OL Most of the articles in this week’s paper Lancet are ones I’ve mentioned when they appeared on-line, so I spent some time instead looking at this head-to-head trial of two drugs for post-menopausal osteoporosis. It was funded by Amgen, Lilly, and the US National Institutes of Health. It begins by declaring that a large number of post-menopausal women have this “disease.” And, “although the therapeutic options in osteoporosis treatment have expanded greatly in the past two decades, no currently approved therapy is able to restore skeletal integrity in most patients with established disease.” Now if you believe that increasing bone density is the most important factor in preventing osteoporotic fractures, then this is quite a useful trial. Sadly for Lilly, the makers of teriparatide, it is a clear win for the competitor drug. “In postmenopausal osteoporotic women switching from teriparatide to denosumab, bone mineral density continued to increase, whereas switching from denosumab to teriparatide results in progressive or transient bone loss.” Amgen will be delighted, because this 94 person trial (which it didn’t even have to pay the full cost of) could result in millions of women being given denosumab for the rest of their lives. But do we know what denosumab does to women if given long term? Not really. And osteoporosis is not a disease, but a risk factor for fractures, which are not diseases either, but events, albeit sometimes catastrophic ones.
BMJ 11 July 2015 Vol 351
Kevin Barraclough’s editorial on the new NICE guidelines for cancer referral is a wonder of deep and gently subversive analysis. “One concern is that I will retire from general practice and spend the rest of my remaining years in hospital outpatient clinics.” Oh no Kevin, retire as soon as you can, never visit a doctor and write as much as you can. The book on quantum physics is so near to completion (this is not a joke—this was Kevin’s first degree subject and he has drafted most of the chapters) and then we must have one on how to do wise medicine.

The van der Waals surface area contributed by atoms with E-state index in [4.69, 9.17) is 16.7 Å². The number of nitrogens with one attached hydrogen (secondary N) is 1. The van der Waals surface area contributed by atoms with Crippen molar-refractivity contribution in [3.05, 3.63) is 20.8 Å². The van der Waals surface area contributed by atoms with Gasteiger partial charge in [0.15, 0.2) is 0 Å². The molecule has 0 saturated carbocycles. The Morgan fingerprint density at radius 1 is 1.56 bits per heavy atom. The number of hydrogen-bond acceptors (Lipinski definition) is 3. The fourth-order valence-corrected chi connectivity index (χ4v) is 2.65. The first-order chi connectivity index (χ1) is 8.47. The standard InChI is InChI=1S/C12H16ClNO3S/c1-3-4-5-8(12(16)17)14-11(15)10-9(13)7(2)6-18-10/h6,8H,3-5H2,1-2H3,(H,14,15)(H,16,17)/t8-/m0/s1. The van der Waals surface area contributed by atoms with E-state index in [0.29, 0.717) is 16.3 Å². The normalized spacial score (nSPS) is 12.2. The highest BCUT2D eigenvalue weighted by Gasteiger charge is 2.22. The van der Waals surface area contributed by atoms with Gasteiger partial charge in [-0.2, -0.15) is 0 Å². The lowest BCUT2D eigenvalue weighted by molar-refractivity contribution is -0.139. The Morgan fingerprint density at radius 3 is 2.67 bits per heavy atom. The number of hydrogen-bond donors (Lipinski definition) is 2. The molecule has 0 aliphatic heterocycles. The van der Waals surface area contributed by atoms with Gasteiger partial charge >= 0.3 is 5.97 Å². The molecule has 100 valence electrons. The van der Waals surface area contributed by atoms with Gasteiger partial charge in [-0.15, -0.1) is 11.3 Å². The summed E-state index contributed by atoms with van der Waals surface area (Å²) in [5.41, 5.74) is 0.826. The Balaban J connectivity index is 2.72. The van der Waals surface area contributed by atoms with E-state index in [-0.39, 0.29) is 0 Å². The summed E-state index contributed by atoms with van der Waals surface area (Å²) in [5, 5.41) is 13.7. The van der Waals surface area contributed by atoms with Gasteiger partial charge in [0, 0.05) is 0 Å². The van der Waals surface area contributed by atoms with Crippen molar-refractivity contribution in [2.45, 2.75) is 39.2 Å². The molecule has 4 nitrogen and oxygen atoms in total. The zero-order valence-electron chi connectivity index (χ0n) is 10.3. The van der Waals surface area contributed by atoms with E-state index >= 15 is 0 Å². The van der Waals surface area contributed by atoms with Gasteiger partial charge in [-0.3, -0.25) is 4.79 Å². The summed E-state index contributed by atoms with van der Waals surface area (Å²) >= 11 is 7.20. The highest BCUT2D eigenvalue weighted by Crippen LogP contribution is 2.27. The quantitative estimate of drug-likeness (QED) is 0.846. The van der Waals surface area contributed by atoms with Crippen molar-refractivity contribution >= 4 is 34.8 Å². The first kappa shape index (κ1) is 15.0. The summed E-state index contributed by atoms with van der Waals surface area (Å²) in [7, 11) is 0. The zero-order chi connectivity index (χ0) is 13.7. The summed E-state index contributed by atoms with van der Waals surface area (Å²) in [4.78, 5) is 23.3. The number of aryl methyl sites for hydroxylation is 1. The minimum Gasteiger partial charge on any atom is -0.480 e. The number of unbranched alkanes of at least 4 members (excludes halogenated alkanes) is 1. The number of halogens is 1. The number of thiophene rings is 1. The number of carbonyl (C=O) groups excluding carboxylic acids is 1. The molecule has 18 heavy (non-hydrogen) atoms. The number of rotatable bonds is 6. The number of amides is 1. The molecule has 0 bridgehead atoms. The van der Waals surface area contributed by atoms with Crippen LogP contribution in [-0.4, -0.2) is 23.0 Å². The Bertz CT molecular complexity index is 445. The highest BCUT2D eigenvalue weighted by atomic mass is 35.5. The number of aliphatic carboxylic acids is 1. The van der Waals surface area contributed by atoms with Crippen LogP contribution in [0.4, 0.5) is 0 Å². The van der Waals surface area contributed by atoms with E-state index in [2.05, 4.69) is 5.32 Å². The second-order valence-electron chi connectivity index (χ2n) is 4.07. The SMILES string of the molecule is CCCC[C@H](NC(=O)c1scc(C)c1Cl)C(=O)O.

Symptom sorters have been around for centuries, if not millennia. But in the last 15 years they have become almost ridiculously important, especially in the triage of out-of-hours calls in the NHS. Before I finished doing emergency primary care a few months ago, I began to wonder what would come in next as an urgent booking. A hairy mole? An unusual fart? But I must not get too Chaucerian about these instruments. In this study of 23 free online symptom checkers, they were found to provide a correct diagnosis in one third of evaluations and suggested appropriate triage in about half.
I’ve previously commented about a number of register-based studies which try to establish which, if any, SSRI antidepressants might be associated with birth defects. Here is the latest, which uses Bayesian analysis to combine results from previously published analyses with data from a US multicentre population based case-control study of birth defects. The upshot is that sertraline and citalopram seem to be quite safe, whereas paroxetine and fluoxetine are likely to carry an increased (but still tiny) risk for a limited range of anomalies.
“Person centred coordinated care: where does the QOF point us?” In the opposite direction is the simple answer, of course. Ergo, the sooner the QOF system is binned, the better it will be for patients and for primary care. Writing from within the NHS Medical Directorate, Martin McShane comes amazingly close to saying this in so many words. “We need to initiate a debate on how to move away from paying for the capture of process data, which should be a normal part of good clinical care, and we need to create a new transparent system of incentives that will support primary care, the NHS, and the wider health and care economies to deliver person centred coordinated care.”
Plant of the Week: Geranium “Ann Folkard”
This exuberant cranesbill geranium (G procurrens x G psilostemon) trails into neighbouring plants and bears flowers of startling magenta with black eyes. It’s cheap and easy to grow and you need to have at least one to add flair and beauty to your summer garden. Buy five.